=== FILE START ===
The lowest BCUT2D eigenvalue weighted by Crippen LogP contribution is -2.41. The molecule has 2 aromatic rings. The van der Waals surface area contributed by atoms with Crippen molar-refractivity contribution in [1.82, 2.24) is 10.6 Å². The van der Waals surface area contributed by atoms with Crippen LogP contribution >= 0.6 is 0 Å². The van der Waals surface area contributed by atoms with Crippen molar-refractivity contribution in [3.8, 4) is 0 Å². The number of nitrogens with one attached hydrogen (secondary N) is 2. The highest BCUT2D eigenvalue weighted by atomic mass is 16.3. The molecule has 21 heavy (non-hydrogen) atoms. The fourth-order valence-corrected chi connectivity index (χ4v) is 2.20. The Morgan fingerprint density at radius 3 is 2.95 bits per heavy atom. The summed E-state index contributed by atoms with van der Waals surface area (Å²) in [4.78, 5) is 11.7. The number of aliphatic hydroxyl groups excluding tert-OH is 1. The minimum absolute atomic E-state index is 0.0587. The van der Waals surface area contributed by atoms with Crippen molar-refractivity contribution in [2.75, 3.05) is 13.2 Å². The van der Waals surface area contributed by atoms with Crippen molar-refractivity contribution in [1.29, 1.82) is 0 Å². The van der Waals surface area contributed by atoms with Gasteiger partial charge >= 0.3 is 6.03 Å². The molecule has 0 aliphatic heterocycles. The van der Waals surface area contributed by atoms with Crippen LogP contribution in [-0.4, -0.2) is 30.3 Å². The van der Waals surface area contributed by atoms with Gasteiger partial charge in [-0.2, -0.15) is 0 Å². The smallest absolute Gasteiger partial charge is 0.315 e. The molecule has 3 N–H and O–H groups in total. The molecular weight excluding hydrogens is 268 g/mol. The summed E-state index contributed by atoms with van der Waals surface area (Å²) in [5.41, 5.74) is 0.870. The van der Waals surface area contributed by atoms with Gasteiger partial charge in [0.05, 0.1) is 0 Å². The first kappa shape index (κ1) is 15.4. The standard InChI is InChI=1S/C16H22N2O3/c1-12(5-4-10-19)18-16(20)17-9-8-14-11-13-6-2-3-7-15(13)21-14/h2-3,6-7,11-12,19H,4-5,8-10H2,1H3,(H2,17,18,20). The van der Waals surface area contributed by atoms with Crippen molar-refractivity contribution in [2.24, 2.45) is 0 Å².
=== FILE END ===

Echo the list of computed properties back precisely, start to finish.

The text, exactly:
The lowest BCUT2D eigenvalue weighted by Crippen LogP contribution is -2.41. The molecule has 2 aromatic rings. The van der Waals surface area contributed by atoms with Crippen molar-refractivity contribution in [1.82, 2.24) is 10.6 Å². The van der Waals surface area contributed by atoms with Crippen LogP contribution >= 0.6 is 0 Å². The van der Waals surface area contributed by atoms with Crippen molar-refractivity contribution in [3.8, 4) is 0 Å². The number of nitrogens with one attached hydrogen (secondary N) is 2. The highest BCUT2D eigenvalue weighted by atomic mass is 16.3. The molecule has 21 heavy (non-hydrogen) atoms. The fourth-order valence-corrected chi connectivity index (χ4v) is 2.20. The Morgan fingerprint density at radius 3 is 2.95 bits per heavy atom. The summed E-state index contributed by atoms with van der Waals surface area (Å²) in [4.78, 5) is 11.7. The number of aliphatic hydroxyl groups excluding tert-OH is 1. The minimum absolute atomic E-state index is 0.0587. The van der Waals surface area contributed by atoms with Crippen molar-refractivity contribution in [2.75, 3.05) is 13.2 Å². The van der Waals surface area contributed by atoms with Crippen molar-refractivity contribution in [1.29, 1.82) is 0 Å². The van der Waals surface area contributed by atoms with Gasteiger partial charge >= 0.3 is 6.03 Å². The molecule has 0 aliphatic heterocycles. The van der Waals surface area contributed by atoms with Crippen LogP contribution in [-0.4, -0.2) is 30.3 Å². The van der Waals surface area contributed by atoms with Gasteiger partial charge in [-0.2, -0.15) is 0 Å². The smallest absolute Gasteiger partial charge is 0.315 e. The molecule has 3 N–H and O–H groups in total. The molecular weight excluding hydrogens is 268 g/mol. The summed E-state index contributed by atoms with van der Waals surface area (Å²) in [5.41, 5.74) is 0.870. The van der Waals surface area contributed by atoms with Gasteiger partial charge in [0.05, 0.1) is 0 Å². The first kappa shape index (κ1) is 15.4. The standard InChI is InChI=1S/C16H22N2O3/c1-12(5-4-10-19)18-16(20)17-9-8-14-11-13-6-2-3-7-15(13)21-14/h2-3,6-7,11-12,19H,4-5,8-10H2,1H3,(H2,17,18,20). The van der Waals surface area contributed by atoms with Crippen molar-refractivity contribution in [2.24, 2.45) is 0 Å².